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The chaotic, convoluted path House Republicans took to elect a speaker leads back to square one

The shortest distance between two points is a straight line, but in their effort to elect a House speaker, Republicans have taken a more tortured route.

Compared to a straight line, Republicans will follow the path of the “truncated icosidodecahedron rhombus,” a monstrous, convex, polygonous shape.

At least the truncated icosidodecahedron rhombus is an actual thing.

The Rube Goldberg-esque approach by House Republicans to the speakership would probably confuse Archimedes, Pythagoras and Euclid.

I’ve always said that the essence of Congress is “the math.” The math is rather simple. Republicans need an outright majority of the entire House — voting by name — to elect someone as speaker. But since they can’t balance the equation after nearly three weeks, the House has devolved into a state of unsolvable political algebra.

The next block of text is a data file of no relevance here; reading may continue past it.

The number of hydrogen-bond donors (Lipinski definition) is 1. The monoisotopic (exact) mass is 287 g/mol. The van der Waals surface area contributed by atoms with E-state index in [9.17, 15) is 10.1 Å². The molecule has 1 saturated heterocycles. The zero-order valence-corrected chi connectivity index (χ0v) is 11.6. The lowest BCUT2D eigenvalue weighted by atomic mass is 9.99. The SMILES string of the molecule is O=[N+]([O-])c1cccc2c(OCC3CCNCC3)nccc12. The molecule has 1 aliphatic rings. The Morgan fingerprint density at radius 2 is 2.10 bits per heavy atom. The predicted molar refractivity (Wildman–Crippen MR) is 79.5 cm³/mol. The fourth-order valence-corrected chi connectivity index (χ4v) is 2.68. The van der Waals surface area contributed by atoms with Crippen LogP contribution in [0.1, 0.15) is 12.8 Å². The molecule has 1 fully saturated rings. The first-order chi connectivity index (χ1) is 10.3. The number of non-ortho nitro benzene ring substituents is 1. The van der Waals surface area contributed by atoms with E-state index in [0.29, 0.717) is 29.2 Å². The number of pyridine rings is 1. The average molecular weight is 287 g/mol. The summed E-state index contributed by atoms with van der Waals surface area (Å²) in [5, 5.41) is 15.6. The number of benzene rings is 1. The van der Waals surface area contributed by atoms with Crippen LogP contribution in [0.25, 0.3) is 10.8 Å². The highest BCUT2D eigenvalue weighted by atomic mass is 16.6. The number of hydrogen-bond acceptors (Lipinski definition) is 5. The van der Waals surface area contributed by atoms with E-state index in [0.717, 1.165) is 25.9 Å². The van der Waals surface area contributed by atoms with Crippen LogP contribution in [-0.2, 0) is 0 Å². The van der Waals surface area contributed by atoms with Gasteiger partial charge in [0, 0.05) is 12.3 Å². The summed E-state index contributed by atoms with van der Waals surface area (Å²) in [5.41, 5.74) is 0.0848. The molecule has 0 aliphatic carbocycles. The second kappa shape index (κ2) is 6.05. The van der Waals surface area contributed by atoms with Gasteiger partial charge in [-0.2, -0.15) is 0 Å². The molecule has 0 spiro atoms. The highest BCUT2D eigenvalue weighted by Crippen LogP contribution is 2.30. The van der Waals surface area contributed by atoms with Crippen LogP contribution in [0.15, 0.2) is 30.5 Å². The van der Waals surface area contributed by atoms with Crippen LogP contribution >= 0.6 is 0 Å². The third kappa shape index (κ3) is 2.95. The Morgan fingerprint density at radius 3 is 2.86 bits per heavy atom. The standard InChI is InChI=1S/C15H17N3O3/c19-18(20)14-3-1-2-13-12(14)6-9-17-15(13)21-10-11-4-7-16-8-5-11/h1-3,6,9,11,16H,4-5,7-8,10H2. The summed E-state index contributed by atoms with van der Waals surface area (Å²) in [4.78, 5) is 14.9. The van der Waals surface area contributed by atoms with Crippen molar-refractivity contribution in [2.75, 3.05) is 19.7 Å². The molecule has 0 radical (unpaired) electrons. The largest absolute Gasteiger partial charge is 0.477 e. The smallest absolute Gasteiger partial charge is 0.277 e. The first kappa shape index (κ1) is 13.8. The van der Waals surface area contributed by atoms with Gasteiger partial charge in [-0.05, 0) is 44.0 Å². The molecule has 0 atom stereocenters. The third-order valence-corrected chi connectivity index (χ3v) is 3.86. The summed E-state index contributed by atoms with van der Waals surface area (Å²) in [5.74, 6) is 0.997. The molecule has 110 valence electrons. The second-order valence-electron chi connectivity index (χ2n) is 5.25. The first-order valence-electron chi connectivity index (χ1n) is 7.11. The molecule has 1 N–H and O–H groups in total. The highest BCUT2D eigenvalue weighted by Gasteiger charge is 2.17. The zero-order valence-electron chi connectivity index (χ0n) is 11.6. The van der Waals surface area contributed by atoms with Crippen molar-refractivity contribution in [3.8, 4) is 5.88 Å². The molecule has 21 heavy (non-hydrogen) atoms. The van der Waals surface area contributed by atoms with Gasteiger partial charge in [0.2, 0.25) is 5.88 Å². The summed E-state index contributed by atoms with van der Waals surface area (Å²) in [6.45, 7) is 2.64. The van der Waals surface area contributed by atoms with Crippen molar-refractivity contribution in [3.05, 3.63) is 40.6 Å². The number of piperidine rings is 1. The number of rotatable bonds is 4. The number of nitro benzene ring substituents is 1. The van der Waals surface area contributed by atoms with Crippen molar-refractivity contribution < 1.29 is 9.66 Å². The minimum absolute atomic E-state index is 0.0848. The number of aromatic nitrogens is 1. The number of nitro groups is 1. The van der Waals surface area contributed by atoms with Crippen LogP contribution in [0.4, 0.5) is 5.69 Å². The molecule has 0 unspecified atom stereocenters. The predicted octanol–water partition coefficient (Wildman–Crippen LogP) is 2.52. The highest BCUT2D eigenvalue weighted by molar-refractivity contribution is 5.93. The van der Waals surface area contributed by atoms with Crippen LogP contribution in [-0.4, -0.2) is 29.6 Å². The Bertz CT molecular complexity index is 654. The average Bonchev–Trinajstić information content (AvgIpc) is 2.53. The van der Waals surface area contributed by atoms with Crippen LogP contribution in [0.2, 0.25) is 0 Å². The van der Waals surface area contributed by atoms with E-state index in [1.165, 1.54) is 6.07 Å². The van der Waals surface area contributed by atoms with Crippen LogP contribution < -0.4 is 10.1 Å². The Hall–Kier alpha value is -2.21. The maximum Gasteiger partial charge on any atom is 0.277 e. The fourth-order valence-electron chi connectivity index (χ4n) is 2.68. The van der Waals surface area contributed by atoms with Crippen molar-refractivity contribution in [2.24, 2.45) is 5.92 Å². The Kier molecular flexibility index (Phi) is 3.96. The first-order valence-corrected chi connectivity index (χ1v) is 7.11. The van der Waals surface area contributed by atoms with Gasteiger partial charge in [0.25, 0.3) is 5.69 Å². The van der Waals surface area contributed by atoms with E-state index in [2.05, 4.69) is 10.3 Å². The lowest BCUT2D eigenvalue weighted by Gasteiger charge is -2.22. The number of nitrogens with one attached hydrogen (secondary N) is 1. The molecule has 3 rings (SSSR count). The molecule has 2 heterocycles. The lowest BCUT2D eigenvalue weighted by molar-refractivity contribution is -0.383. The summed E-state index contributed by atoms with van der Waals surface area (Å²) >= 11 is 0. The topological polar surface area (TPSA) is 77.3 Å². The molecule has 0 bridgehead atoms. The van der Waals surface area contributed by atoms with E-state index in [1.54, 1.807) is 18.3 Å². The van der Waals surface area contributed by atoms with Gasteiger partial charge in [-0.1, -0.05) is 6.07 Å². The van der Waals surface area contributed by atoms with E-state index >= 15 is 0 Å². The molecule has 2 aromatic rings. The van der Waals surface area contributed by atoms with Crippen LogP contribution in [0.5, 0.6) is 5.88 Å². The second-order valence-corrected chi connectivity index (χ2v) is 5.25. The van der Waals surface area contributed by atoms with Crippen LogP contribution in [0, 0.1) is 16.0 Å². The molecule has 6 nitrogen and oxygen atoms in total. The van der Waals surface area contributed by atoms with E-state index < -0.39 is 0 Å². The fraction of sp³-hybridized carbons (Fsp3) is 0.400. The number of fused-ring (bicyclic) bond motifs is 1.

If nothing else, House Republicans have been consistent about one thing the past few weeks: Whatever the plan is, they will alter the strategy 180 degrees a few hours later.

The shortest distance between two points is a straight line. That is rarely the case for anything in Congress, but the exercise of electing a speaker is certainly akin to a truncated scosidodecahedron rhombus.

Chad Pergram currently serves as a senior congressional correspondent for FOX News Channel (FNC). He joined the network in September 2007 and is based out of Washington, D.C.

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